I saw this commercial for Doritos the other day. They used no logo and never named themselves. Their brand is so strong, they don’t need it. What a great concept!
It’s pretty impressive that consumers would recognize their brand from simply the colors of the bag or the shape of the chip, right? They’ve put in the time with marketing to get to that point.
Why are we talking about Doritos? We are actually talking about confidence. Their ad showcased the fact that they trust that the world knows their name.
And for you, it should be confidence in your brand, but more importantly, confidence in your numbers!
If someone asks, “What’s your annual revenue?” Can you name that number accurately and confidently, immediately? Or do you have to take pause? This number should be on the tip of your tongue all the time. If you’re writing a bio or submitting an application to speak, don’t you want to be able to put 6-figure business or 7-figure business or beyond to tout your accomplishments?
Accounts Receivable – what’s the number right now? Especially anything over 90 days. If it’s not $0, WHY? If you don’t know what you’re owed, you can’t budget, you can’t forecast and you can’t pay people. Be on top of this at all times.
What is your debt? Credit cards, loans, lines of credit. Do you know the actual total? Only the interest on this debt is deductible, so every month you shell out money it affects your bottom line. Do you have a plan in place to get debt paid off? Start with the credit cards.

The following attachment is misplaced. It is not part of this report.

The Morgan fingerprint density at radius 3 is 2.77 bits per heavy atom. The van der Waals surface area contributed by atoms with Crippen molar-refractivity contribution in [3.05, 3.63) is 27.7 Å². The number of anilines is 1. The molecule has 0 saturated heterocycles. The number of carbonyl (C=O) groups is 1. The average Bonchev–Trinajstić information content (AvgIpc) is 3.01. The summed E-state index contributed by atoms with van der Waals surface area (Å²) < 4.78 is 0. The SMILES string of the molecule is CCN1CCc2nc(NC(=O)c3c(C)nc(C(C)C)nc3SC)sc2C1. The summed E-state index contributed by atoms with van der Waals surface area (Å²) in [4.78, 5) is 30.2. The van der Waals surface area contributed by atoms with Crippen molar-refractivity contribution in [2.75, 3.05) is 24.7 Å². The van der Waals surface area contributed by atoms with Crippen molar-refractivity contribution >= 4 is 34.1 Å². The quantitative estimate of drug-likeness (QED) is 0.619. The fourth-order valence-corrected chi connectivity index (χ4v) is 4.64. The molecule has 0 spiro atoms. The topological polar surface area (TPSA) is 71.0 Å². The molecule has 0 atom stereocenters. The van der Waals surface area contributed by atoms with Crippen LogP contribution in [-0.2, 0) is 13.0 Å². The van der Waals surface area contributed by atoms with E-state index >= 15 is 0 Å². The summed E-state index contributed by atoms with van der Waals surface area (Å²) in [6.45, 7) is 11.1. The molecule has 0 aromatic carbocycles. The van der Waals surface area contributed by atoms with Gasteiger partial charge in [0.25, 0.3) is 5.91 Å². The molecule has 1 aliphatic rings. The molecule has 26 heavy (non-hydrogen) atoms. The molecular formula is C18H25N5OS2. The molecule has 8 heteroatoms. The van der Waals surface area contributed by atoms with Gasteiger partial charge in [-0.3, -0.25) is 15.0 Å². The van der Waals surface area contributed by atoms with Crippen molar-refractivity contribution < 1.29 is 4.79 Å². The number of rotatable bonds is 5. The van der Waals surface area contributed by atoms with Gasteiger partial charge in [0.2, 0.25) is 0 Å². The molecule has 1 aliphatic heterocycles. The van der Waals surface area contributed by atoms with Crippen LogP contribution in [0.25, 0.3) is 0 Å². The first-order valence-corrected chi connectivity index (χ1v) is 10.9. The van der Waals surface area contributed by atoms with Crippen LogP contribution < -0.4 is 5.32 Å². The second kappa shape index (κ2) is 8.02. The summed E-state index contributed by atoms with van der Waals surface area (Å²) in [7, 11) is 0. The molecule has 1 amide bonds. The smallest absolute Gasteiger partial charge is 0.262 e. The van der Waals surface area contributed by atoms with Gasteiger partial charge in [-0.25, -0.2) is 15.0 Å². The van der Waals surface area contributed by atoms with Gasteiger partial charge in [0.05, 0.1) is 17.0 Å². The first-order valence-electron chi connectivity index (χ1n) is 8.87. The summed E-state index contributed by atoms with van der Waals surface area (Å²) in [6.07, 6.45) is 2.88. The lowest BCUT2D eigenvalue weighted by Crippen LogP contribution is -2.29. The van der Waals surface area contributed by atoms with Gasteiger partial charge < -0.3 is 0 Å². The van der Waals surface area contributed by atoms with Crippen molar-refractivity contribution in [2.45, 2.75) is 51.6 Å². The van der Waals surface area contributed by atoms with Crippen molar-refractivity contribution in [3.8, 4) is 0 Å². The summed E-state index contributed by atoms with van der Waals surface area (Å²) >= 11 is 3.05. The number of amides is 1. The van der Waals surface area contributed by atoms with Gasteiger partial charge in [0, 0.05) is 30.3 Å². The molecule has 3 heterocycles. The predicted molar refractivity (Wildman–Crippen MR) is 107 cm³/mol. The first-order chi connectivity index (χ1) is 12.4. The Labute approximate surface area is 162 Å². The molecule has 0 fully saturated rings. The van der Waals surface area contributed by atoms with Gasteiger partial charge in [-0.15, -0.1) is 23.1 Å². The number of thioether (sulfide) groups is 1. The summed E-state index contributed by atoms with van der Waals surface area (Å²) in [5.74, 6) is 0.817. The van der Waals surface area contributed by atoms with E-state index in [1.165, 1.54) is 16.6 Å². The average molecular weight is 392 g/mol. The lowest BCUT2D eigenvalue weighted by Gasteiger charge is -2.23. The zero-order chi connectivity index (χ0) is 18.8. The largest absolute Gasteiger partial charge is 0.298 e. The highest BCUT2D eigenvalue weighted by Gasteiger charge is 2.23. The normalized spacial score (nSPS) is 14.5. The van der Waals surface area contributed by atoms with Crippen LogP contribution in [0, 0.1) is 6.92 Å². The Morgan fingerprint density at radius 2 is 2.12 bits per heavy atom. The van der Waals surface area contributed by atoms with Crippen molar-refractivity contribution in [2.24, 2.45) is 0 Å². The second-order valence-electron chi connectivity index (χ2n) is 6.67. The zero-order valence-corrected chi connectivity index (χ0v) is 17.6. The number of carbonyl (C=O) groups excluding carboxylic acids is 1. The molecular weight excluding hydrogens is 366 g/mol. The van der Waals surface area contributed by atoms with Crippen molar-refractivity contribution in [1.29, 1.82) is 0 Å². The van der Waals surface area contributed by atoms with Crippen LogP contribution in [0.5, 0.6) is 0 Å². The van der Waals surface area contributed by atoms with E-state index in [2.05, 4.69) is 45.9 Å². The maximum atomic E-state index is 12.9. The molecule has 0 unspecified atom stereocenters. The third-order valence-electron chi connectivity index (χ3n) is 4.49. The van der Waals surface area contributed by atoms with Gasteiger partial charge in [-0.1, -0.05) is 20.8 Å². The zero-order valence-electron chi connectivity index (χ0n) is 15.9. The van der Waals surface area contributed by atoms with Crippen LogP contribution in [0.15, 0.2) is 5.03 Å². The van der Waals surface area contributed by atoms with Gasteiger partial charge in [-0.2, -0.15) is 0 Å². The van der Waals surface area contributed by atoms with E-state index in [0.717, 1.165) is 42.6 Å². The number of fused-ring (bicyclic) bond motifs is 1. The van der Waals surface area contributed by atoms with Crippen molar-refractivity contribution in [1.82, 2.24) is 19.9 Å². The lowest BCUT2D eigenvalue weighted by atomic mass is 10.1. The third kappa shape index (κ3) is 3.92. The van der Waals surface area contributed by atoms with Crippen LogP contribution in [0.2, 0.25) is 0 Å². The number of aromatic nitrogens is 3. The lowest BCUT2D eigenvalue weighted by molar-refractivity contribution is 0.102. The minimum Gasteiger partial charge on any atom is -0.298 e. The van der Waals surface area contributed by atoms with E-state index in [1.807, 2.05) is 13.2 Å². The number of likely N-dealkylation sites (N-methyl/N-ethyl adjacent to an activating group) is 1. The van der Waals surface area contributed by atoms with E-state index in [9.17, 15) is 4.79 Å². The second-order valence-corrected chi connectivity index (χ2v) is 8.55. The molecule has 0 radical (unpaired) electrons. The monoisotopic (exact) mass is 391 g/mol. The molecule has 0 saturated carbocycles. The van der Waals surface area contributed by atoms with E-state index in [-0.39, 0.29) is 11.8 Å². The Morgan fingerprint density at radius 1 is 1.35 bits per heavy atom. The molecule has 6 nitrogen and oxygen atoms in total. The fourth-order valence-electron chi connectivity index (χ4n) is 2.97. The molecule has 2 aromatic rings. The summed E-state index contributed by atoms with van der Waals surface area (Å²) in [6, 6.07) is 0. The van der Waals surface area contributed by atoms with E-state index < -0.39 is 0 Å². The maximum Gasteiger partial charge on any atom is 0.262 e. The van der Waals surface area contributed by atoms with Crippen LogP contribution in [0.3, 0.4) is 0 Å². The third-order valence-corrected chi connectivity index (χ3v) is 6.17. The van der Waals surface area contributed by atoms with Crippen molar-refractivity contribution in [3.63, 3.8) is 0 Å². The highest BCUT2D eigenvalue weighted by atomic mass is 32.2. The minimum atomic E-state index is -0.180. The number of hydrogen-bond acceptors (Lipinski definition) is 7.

What is in your bank account right now? We know personally, we should have 6 months worth of expenses saved in our account in case of job loss or anything that affects us bringing in our normal income. In business, this is the same. Do you have that buffer? Most businesses have less than a months worth of expenses in their account.
What is your monthly expense total? Even if you don’t know the exact number, you should know roughly what you pay out and what is costing you the most. Usually, employees are the biggest cost to a company. Salary, benefits, etc. Keep an eye on what you are bringing in and paying out. What is changing, what is increasing, where can you cut, etc.
Now I know you might say, “But Amy, YOU take care of my numbers, I’ll just call you when I need to know these things.” Or perhaps you have a bookkeeper or accountant that handles this side for you.
It’s fine to have someone working the numbers, but you still need to know them. You should know your revenue and expenses at all times. Check in with me, or your financial professional, and get updated numbers at least monthly.
You are the CEO. It is your responsibility, above all, to take care of your business.